In any case, the long term result is that a city of over 40,000 people built an average of less than one new market rate housing unit within the city limits over the course of more than a decade in the early 2000's.

Is there something missing from this sentence? Maybe "per month" or "per year"?
posted by great_radio at 6:25 PM on November 10, 2016 [1 favorite]

like the electoral college destroying real democracy, 'welcome to the UK', where maybe one in ten votes actually counts and homes (and land - land costs more than with a house on, this 'tiny homes' thing is no solution here) well rent can be 95% of income but mortgages require long-term full-time work contract - or two, a single person without a high-paying job has a low chance of getting any mortgage (hypotheque in usa?)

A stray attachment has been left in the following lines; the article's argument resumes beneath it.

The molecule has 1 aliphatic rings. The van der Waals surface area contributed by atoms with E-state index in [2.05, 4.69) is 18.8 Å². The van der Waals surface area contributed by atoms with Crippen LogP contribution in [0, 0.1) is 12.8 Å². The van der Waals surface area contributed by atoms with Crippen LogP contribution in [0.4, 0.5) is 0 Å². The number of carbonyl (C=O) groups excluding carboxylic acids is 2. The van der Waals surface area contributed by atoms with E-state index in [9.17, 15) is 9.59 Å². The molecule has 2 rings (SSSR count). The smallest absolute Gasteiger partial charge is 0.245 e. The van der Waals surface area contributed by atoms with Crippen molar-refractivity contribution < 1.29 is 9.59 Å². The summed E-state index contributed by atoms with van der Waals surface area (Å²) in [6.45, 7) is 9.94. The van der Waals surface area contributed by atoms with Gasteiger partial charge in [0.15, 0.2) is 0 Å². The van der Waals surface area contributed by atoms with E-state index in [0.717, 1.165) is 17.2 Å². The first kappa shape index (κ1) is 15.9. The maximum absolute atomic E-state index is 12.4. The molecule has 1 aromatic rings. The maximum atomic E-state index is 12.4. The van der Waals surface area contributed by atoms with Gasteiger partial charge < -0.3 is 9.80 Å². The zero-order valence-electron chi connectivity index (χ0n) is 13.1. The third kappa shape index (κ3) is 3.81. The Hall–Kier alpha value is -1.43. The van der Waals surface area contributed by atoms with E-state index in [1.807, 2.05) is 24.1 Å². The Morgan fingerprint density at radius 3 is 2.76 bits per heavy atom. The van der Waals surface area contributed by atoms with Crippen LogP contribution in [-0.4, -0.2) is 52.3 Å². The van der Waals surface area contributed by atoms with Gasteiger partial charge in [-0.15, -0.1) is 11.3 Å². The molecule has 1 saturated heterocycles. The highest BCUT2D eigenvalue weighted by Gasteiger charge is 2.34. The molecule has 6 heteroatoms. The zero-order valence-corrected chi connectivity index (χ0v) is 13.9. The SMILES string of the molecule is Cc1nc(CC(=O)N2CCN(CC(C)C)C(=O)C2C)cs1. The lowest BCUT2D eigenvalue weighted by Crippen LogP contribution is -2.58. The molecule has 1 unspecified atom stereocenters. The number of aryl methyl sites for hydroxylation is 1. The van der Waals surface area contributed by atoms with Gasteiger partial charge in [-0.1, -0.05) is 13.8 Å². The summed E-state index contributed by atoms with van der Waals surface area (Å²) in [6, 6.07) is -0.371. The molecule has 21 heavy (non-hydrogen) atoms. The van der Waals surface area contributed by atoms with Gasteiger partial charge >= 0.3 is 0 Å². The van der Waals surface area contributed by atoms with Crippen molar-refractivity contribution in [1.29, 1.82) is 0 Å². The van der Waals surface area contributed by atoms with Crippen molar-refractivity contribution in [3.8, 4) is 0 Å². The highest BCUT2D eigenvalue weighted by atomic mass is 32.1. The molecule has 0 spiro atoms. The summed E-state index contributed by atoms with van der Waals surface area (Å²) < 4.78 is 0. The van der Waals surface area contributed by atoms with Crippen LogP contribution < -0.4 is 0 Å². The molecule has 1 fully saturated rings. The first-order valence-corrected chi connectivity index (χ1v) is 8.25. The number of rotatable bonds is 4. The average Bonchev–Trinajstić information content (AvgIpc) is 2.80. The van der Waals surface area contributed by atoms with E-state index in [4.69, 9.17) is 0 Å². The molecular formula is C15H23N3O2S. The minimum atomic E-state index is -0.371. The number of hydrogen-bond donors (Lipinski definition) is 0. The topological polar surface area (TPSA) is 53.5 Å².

posted by maiamaia at 1:39 PM on November 13, 2016

Great_radio, indeed! Per year. There was a time period for which the official market rate increase I've seen was 12. That doesn't count new units made through (sometimes unpermitted) subdivision of existing structures into more internal apartments. And there were a couple hundred affordable units built. But, bottom line was that despite rising rents, the various zoning requirements made projects not viable. Small lots, state and fire marshal access rules (stretcher sized elevator requirements), large and unremarkable historic neighborhood designations, required non-residential use for 50% of the structure and minimum parking requirements all also were routine factors to make it more sane to leave a property as a surface parking lot than to put a small "missing middle" apartment on it. Some things are changing, but construction costs are also currently well outpacing inflation. It took two decades to dig the hole, so likely that long to fill it.